Airlines

Supreme Court asked to weigh in on passenger protections

A busy apron at Vancouver International Airport (photo: Brett Ballah).

Two passenger rights organizers are asking the Supreme Court to overturn Canada’s new passenger protection regulations, arguing they discriminate against disabled air passengers.

Bob Brown, who has been quadriplegic his entire adult life, has teamed up with Gabor Lukacs of Air Passenger Rights Canada to ask the court to declare new rules governing tarmac delays are illegal because they impose an undue hardship on people with spinal cord injuries.

“For persons with [spinal cord injury], spending excessive periods on board an aircraft is a health hazard,” reads the statement of claim released this week. “Persons with SCI are prone to develop pressure sores, recovery from which requires long periods of bed confinement, and possibly hospitalization.

“They may also gradually develop dehydration-related illnesses since most on-board washrooms are not accessible, and persons with SCI must dehydrate themselves in advance of flying and remain dehydrated while on board.” On top of that, the lawsuit argues that afflicted people may develop pressure sores after sitting in airline seats too long.



At issue are new regulations by the Canadian Transportation Agency imposing up to a maximum three hour and 45 minute delay on the tarmac before an airline has to let passengers off a plane. Previously, Canadian airlines generally applied a 90 minute time limit.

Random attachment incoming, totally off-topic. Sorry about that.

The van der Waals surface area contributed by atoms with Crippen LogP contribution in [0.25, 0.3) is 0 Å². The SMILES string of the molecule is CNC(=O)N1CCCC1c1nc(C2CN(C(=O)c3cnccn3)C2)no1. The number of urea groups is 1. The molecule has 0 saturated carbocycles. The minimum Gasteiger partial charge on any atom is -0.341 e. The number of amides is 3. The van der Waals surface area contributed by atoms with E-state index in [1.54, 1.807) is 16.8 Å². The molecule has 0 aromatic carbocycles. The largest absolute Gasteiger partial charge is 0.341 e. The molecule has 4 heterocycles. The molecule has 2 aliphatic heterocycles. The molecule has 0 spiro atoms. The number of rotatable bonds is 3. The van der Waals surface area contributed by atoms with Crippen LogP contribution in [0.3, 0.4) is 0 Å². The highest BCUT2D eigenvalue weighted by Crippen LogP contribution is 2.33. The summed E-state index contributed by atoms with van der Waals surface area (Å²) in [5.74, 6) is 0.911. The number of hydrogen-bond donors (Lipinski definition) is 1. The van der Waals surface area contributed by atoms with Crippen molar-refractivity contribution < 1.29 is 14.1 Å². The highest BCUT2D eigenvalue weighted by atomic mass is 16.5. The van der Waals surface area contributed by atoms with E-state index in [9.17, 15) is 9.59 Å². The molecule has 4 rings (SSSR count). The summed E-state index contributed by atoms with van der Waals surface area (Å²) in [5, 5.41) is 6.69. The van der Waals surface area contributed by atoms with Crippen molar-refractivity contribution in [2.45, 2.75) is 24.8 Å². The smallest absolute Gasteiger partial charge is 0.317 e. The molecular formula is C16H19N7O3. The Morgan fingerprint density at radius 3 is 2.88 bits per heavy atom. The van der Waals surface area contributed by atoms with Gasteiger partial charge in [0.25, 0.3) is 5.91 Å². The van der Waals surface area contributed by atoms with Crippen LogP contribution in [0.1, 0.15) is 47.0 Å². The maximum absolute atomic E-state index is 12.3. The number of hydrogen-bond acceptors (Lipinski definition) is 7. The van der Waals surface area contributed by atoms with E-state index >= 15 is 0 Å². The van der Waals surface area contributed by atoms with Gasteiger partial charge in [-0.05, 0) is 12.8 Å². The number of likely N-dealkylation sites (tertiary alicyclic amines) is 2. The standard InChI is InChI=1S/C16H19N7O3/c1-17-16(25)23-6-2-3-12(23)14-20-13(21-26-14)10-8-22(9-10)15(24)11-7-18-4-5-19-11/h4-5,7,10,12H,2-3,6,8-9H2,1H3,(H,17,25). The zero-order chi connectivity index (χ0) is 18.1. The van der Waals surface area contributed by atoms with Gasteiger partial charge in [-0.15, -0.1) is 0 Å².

The lawsuit asks judges to imagine a scenario facing Bob Brown. He only has partial use of his arms and shoulders after a spinal cord injury when he was 18. He can’t get up while a plane is in flight to use the washroom, so he has to dehydrate before a flight.

If he were to take the 5 hour 21 minute flight between his home in Ottawa and Vancouver under normal circumstances, there wouldn’t be a problem. But if he were to face a delay of more than three hours on top of the flight time, he could be in real trouble by the time he arrives.

The result, the lawsuit argues, is that people with spinal cord injuries have to reduce their travel distance by 1,500 to 2,000 km, just in case.

“The risk posed by excessive tarmac delays for persons with SCI can only be mitigated by limiting the duration,” argues the lawsuit, “and thus the distance of the flight taken by the person. The longer the maximum permissible tarmac delay is, the shorter the duration, and thus the distance, of the flight that persons with SCI may take safely, without risking their health.”

The new rules came into effect in July. They were part of a package including provisions forcing airlines to compensate passengers for long delays in their control, and to tell the public about their rights, including their right to file a complaint if they feel they’ve been mistreated.

The Canadian Transportation Agency, which created and enforces the rules, declined to comment.

Brown and Lukacs could face an uphill battle with their lawsuit. The Federal Court of Appeal declined to hear a similar challenge filed by the two men.

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